McARTHUR (Macarthur), ALEXANDER, HBC employee and businessman; b. 5 June 1843 at Nairn (Highland), Scotland, son of John Macarthur and Sarah Dallas; m. 22 June 1880 Hannah May Hutchins, and they had two sons, both of whom died in infancy; d. 21 Aug. 1887 in Winnipeg, Man.
Alexander McArthur was educated in Nairn, where he became the secretary of the Nairn Literary Institute. He worked in a local law office before coming to Canada in 1861. Between 1864 and 1868 he was employed as a clerk by the Hudson’s Bay Company in the Montreal Department; he then worked in banking in both Montreal and Toronto.
In October 1869 McArthur went to the Red River Settlement (Man.), possibly as an agent of McArthur and Martin, general commission merchants in Montreal. His role in the Red River disturbance is uncertain and has been confused with that of his brother Peter who was one of those arrested with John Christian Schultz* by Louis Riel on 7 Dec. 1869. Nevertheless, Alexander may have been among those arrested and imprisoned in early December. Before the year was out he had established a general merchandise operation in Winnipeg; the following year he bought a sawmill on the Winnipeg River and set up a retail lumber business in Winnipeg. He apparently sold the sawmill in 1876, and the lumber business in 1878. In the latter year McArthur helped establish the Manitoba Investment Association, of which he was vice-president and general manager until 1885; Andrew Graham Ballenden Bannatyne was president. In conjunction with his other activities, McArthur became the agent for the North West Navigation Company, organized in 1880 by his brother Peter, who sold out in 1883.
McArthur made several attempts at elective office In January 1874 he ran unsuccessfully for the Winnipeg City Council, and two years later, in a provincial by-election in St Paul’s, he was defeated when he ran as an opponent of the government of Robert Atkinson Davis*, a moderate French-English coalition. McArthur finally achieved political success in 1879, when he was elected a Winnipeg alderman. He was among the founders of the Historical and Scientific Society of Manitoba in 1879 with George Bryce* and Alexander Begg* and served on its executive council and as president. He also contributed historical and zoological papers to the society. In the late 1870s he was a financial supporter as well as the secretary treasurer of the fledgling Winnipeg General Hospital.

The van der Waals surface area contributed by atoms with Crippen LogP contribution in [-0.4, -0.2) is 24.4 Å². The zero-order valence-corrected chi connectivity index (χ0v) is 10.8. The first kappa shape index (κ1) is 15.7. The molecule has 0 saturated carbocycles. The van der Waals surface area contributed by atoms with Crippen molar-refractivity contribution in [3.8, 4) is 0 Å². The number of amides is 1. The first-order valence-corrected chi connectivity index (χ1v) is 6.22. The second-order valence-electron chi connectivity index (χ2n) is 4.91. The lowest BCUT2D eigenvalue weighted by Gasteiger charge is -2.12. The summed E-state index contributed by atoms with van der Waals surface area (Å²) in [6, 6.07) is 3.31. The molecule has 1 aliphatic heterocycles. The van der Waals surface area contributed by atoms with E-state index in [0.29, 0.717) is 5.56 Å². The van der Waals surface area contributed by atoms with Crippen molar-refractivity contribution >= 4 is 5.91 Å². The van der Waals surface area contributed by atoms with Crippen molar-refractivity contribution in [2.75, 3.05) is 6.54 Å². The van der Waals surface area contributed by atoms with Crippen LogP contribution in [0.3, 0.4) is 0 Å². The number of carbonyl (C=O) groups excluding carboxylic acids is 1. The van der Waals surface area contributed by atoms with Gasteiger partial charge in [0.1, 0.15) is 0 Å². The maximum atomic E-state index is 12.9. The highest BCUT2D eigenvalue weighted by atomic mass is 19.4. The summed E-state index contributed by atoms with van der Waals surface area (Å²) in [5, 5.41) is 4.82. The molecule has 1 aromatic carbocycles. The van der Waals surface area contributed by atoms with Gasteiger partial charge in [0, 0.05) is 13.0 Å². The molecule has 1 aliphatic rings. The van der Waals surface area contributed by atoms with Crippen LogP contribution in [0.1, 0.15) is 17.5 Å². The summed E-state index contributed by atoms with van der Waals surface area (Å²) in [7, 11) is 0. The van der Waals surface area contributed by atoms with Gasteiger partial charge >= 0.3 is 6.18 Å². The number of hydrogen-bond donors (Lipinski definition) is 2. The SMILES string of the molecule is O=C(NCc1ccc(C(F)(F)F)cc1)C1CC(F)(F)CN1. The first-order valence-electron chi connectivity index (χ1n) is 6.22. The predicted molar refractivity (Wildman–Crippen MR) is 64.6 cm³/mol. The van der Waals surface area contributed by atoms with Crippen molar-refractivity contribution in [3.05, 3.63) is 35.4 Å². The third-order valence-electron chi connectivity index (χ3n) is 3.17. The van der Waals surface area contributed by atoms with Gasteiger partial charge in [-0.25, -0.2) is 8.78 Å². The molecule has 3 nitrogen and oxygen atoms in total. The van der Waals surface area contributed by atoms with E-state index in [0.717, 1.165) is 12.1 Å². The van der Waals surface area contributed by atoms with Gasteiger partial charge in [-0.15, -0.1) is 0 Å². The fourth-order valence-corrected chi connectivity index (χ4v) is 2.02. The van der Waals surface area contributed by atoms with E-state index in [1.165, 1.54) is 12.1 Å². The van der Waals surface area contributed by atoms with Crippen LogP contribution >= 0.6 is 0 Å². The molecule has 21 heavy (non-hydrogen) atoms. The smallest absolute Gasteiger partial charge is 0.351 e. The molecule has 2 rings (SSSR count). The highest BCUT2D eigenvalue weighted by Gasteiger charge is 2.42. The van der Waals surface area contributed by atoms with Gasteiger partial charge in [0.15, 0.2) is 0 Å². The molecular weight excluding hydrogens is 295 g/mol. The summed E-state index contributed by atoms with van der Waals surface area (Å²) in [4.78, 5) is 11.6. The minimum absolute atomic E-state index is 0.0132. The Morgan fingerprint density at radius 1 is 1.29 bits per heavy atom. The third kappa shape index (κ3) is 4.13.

The 1880s were disastrous for McArthur, both financially and personally. In 1882–83 the so-called boom in Winnipeg collapsed, and McArthur was one of the many speculators and investors who were hard hit. In January 1886 his wife and second son died within a week of each other. By December of that year his financial distress forced the sale of his 300-volume personal library, his paintings, and his well-known collection of stuffed birds; the latter went to James Jerome Hill in St Paul, Minn.
Undaunted, McArthur announced in mid February 1887 a plan for an expedition to the Arctic to explore and collect ornithological specimens. Planning to proceed by pony to Norway House (Man.) and then by dog team to Chesterfield Inlet (N.W.T.), he hoped to reach the magnetic pole by whaling ship and, after wintering near King William Island, investigate unexplored territory. The Smithsonian Institution, which agreed to help with expenses, would receive ornithological specimens. McArthur and his two companions, a drug clerk and a servant, were, however, back in Winnipeg in March after having got no farther than a point between Norway House and Oxford House (Man.) when they heard that plans for Inuit assistance had fallen through. He made plans for a second attempt but died on 21 Aug. 1887 before he could set out.
McArthur appeared to be a man desperate for some achievement which would bring him recognition. In 1878 he had tried unsuccessfully to import reindeer from Norway to the Canadian northwest, to areas where deep snow and a lack of roads made transportation and communications difficult. His scheme for exploring in the Arctic was also short-sighted in both its planning and its execution. His ability was not always equal to his imagination.
Alexander McArthur was the author of the following papers published in HSSM Trans.: “The causes of the rising in the Red River Settlement, 1869–70,” 1 (October 1882); “A tragedy on the plains: the fate of Thomas Simpson, the Arctic explorer,” 27 (December 1886); and “Our winter birds,” 28 (January 1887).
PAM, HBCA, B.134/g/38–43; MG 7, B7-1, Marriages, no. 146; Burials, no. 19; MG 14, C20; C66. Begg, Red River journal (Morton). Alexander Begg and W. R. Nursey, Ten years in Winnipeg: a narration of the principal events in the history of the city of Winnipeg from the year A.D. 1870, to the year A.D. 1879, inclusive (Winnipeg, 1879). Peter MacArthur, “The Red River rebellion,” Manitoba Pageant (Winnipeg), 18 (1972–73), no.3: 22–24. Manitoba Daily Free Press, 11, 17–22 Nov. 1876; 3 June 1878; January, 24 Feb. 1879; 5 Jan., 4 May 1880; 3, 8 Feb. 1881; 26 Feb. 1883; 15 Feb., 31 March, 22 Aug. 1887. Winnipeg Daily Times, 1880–81. J. A. Jackson, The centennial history of Manitoba (Toronto, 1970). Morton, Manitoba (1967).
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